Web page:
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Let $K$ be the field $\mathbb{Q}(\sqrt[3]{2})$.

I want to construct an explicit morphism from $K$ to the fraction field of

$$\mathbb{Q}[X,Y,Z]/(X^3 + 2Y^3 + 4Z^3 - 6XYZ)$$

but this doesn't seem to be that easy. Can someone help me?

Of course I just have to send $\sqrt[3]{2}$ to some explicit polynomial/rational function in $X$, $Y$ and $Z$...?

EDIT. Should I start thinking that it is impossible?

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Do you recognize that polynomial? –  Qiaochu Yuan Sep 30 '11 at 23:59
    
It factors over $\mathbb{Q}(\sqrt[3]{2})$... –  Evariste Oct 1 '11 at 8:07
    
By "recognise" Qiaochu means: have you seen it somewhere before, maybe somehow in connection with $K$? –  Alex B. Oct 1 '11 at 10:42
    
It is some kind of norm for the extension $K/\mathbb{Q}$. However I don't see how this makes things easier! –  Evariste Oct 1 '11 at 12:20

1 Answer 1

up vote 1 down vote accepted

Let $L = \mathbb{Q}(Y, Z)$, and $f(X) = X^3 - 6XYZ + 2Y^3 + 4Z^3$. You're asking if $L[X] / f(X) \cong L(\sqrt[3]{2})$, or equivalently if $f(X)$ has a root in $L(\sqrt[3]{2})$. At first glance it seems a little unlikely, but maybe it can work out. The rational root theorem (which I think still applies here) says it would have to be a factor of $2Y^3 + 4Z^3$, which we can factor as being the sum of two cubes. Can you take it from here?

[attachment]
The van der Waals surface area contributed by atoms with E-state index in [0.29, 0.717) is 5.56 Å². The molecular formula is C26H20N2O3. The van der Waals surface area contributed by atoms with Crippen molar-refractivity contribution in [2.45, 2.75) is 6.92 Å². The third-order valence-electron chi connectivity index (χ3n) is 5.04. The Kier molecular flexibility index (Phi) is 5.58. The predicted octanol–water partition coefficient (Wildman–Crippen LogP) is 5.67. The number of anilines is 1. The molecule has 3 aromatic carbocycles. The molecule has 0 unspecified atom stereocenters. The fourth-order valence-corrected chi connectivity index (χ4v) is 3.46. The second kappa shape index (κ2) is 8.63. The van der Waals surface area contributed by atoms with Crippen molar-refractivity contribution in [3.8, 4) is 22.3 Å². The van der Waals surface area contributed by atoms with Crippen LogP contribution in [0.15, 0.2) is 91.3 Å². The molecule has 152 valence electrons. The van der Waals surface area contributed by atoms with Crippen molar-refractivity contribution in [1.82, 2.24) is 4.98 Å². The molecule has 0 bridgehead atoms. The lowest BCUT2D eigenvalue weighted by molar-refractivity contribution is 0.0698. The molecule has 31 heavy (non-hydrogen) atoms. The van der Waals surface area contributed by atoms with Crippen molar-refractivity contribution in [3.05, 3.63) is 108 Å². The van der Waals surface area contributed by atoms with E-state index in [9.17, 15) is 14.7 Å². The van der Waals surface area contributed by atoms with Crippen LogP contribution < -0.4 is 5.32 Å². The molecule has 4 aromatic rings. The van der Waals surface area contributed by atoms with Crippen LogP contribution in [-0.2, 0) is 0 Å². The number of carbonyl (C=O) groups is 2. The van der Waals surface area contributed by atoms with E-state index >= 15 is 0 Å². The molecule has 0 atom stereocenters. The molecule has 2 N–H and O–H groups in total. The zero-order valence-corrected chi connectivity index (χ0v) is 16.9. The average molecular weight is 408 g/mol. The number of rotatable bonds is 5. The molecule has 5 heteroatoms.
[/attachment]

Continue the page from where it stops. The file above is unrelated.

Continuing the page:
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Yes, I can see that taking $X = -\sqrt[3]{2}Y - \sqrt[3]{4}Z$ gives a root for $f(X)$. But it's still not clear to me how you'd construct your morphism. Writing $K = Q[T]/(T^3 - 2)$, which polynomial would be the image of (the class of) $T$? –  Evariste Oct 1 '11 at 5:41
    
Or which rational function? –  Evariste Oct 1 '11 at 5:42
    
Now that we know the fields are equal, I'm tempted to "brute force" out an answer -- rather than do anything clever, just set up a linear algebra problem and solve it. We know that $(1, X, X^2)$ and $(1, \sqrt[3]{2}, \sqrt[3]{2}^2)$ are bases for the same three-dimensional $L$-vector space, and you've written down two linear equations that relate them ($1=1$ is the other). You can find a third by algebra -- compute $X^2$. Then you'd have three independent equations in the three "unknowns" $(1, \sqrt[3]{2}, \sqrt[3]{2}^2)$. –  Hurkyl Oct 1 '11 at 16:26
    
Plugging your answer into wolframalpha was discouraging: wolframalpha.com/input/… –  Hurkyl Oct 1 '11 at 18:17
1  
But it can do the linear algebra for you, after replacing $\sqrt[3]{2}$ with $u$ and $\sqrt[3]{4}$ with $v$: wolframalpha.com/input/… (you want the second solution, since that's the one that doesn't assert any equality involving $y$ and $z$) –  Hurkyl Oct 1 '11 at 18:17

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